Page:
From Hot Spots To Holy Places: Group Sales Of Health Products Contribute To Women’s Empowerment And Better Health In Mali
by David Olson
This story was originally published by K4Health
The first five times the sales manager of Keneya Jemu Kan came looking for Madame Togo Kadiatou Mallé to talk about her women’s association selling condoms and other health products, she ran away and hid, so terrified was she of the prospect of having to work with condoms.
But the sales manager’s persistence paid off. Eventually, they talked, and Madame Togo has become such an enthusiastic condom promoter, she is known as Mama Condom. She laughs about her fear of condoms.
Madame Togo is president of Muso Yiriwa Ton (MYT), which means “women-empowering group” in the Bambara language, a women’s association based in the very poor Sabalibougou neighbourhood of Bamako, Mali. Her association — as well as other women’s associations — are a major reason for the success of Keneya Jemu Kan (“Communication Around Health”), or KJK, a project funded by the U.S. Agency for International Development and led by the Johns Hopkins Center for Communication Programs that seeks to reduce maternal, infant, and child mortality in Mali. Palladium leads the social marketing component of KJK.
MYT has more than 400 members, and roughly half of them sell the KJK’s male and female condoms, as well as Aquatabs (water purification tablets), Orasel Zinc (zinc tablets and oral rehydration solution to treat diarrhoea), and CycleBeads (a natural family planning method). MYT members sell an average of 107 cartons of Protector Plus condoms per month. That’s 64,200 condoms. The partnership helps to enhance economic prospects of its members.
“It has become a source of life for many families,” said Madame Togo. “And it is improving health of the areas where they sell, in Commune 5 and beyond.”
MYT works with local authorities — including imams, priests, and pastors. Many of these religious leaders used to be against condoms, but MYT was able to convince most of them to accept condoms as a health product. MYT members don’t sell inside a mosque or church, but have no problem doing so outside. The older men will ask for a Cube Maggi, a popular ingredient for making food tasty. That’s a secret word for condom, a word most of them would be nervous about saying aloud.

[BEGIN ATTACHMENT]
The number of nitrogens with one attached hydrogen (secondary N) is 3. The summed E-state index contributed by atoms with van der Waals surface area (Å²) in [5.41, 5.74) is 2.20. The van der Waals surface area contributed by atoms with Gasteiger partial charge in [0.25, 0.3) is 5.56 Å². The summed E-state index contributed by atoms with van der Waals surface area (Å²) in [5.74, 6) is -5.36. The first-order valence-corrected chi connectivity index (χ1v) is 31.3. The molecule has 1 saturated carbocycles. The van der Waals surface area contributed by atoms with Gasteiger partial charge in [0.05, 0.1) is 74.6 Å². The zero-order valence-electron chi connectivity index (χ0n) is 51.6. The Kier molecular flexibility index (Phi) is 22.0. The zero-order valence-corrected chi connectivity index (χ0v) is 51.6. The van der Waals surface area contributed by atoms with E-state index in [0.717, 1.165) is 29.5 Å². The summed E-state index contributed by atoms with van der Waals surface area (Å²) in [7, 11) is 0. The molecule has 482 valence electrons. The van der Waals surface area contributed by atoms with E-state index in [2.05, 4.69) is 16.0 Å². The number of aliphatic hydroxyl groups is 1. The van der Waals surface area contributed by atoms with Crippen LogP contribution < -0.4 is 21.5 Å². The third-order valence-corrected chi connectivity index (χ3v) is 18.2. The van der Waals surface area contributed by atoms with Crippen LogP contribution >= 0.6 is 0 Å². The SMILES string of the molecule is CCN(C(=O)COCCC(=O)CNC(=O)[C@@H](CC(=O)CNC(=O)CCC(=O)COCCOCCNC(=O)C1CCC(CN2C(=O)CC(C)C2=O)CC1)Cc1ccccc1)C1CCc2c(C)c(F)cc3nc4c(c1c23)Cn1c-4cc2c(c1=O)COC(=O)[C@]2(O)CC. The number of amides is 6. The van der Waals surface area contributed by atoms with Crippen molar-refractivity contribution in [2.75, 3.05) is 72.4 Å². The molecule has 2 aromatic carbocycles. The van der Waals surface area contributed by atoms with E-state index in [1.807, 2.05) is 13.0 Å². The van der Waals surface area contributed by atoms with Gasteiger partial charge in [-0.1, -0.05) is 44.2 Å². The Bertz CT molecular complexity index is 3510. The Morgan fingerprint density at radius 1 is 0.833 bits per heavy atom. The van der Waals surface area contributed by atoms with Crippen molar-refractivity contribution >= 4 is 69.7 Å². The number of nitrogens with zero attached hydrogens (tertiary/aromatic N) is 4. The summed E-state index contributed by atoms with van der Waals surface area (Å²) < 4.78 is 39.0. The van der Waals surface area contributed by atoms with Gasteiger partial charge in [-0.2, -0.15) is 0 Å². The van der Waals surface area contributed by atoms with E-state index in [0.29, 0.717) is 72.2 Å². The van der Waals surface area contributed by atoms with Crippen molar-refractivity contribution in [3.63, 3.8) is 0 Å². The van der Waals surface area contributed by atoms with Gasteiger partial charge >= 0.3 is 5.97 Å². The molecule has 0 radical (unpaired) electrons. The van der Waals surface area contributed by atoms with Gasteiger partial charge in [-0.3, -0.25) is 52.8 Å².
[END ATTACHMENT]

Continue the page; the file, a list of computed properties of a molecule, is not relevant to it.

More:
One of MYT’s best condom sellers is Kadiatou Samake, 19 years old. She used to work in MYT’s hair salon. Then she found she could make more money selling condoms. Now she sells five to six cartons per week (there are 600 condoms in each carton), and she earns 2,500 CFA francs on each carton. That’s about USD 4.25.
Her winning strategy is to visit “hot points,” places where there is a lot of sexual activity, like hotels and night clubs. She asks to see the manager, makes the case for her product, and builds relationships with clients and potential clients.
Aminita Djiré, 17, is another top condom seller of MYT and mother of a 15-month-old baby. Her selling prowess is such that her nickname is Condoms Diatigi (“representative of the condom”). She also sells five to six cartons of Protector Plus condoms per week. Like Kadiatou, she goes to the hot points and nurtures her contacts. “Even if they don’t buy,” she said, “I give them information and take their contact information.”
Improving Community Health
Madame Togo claims that MYT, with the support of KJK, has made a significant impact on behaviour change in the communities where they sell products. For example, she says that Aquatabs has become an indispensable product to ensuring clean drinking water.
Although MYT’s biggest sellers are male condoms and Aquatabs, the first quarterly report of the project’s last year cited the fact that Protectiv female condom and CycleBeads sales exceeded objectives. The community-based distribution of MYT was identified as one of the reasons for these sales.
Professor Mamadou Traoré, a gynaecologist and obstetrician, is the chief doctor of Commune 5, where MYT is based. He says it is “comme la brousse” — like the bush, or a rural area. Commune 5 is one of the poorest of the seven communes of Bamako. In terms of amenities, it is more like a village than an urban area. For example, there is no piped water in Commune 5. He says there is also a lot of promiscuity.
Professor Traoré reports that the contraceptive prevalence rate in Commune 5 increased from 10.5% in 2015 to 14.2% in 2018. That’s an increase of almost 4% in three years. There are surely many reasons for that, but he believes that the work of Muso Yiriwa Ton is one of them.
Women’s Groups Are Having An Impact
KJK is also working successfully with five other women’s groups in Bamako and the Regions of Kayes, Mopti and Sikasso and finding that women’s groups, particularly those in rural areas, can help “reach the last mile,” meaning those people living in remote or neglected areas that are not served well by public health clinics or private sector retail outlets.
KJK knows this approach works in different areas of Mali and believe it can also work in different countries of Africa. KJK is building capacity in these women’s organizations so that they can continue supplying products when the current project ends. KJK hopes to eventually link the women with existing commercial distributors so they can continue reaching “the last mile.”
It is sustainable at the local level because these women who benefit from microcredit funds to commercialize the social marketing products make enough margin to help support their children’s education fees and family health.
The KJK project is implemented by the Johns Hopkins Center for Communication Programs, in collaboration with Palladium and Management Sciences for Health.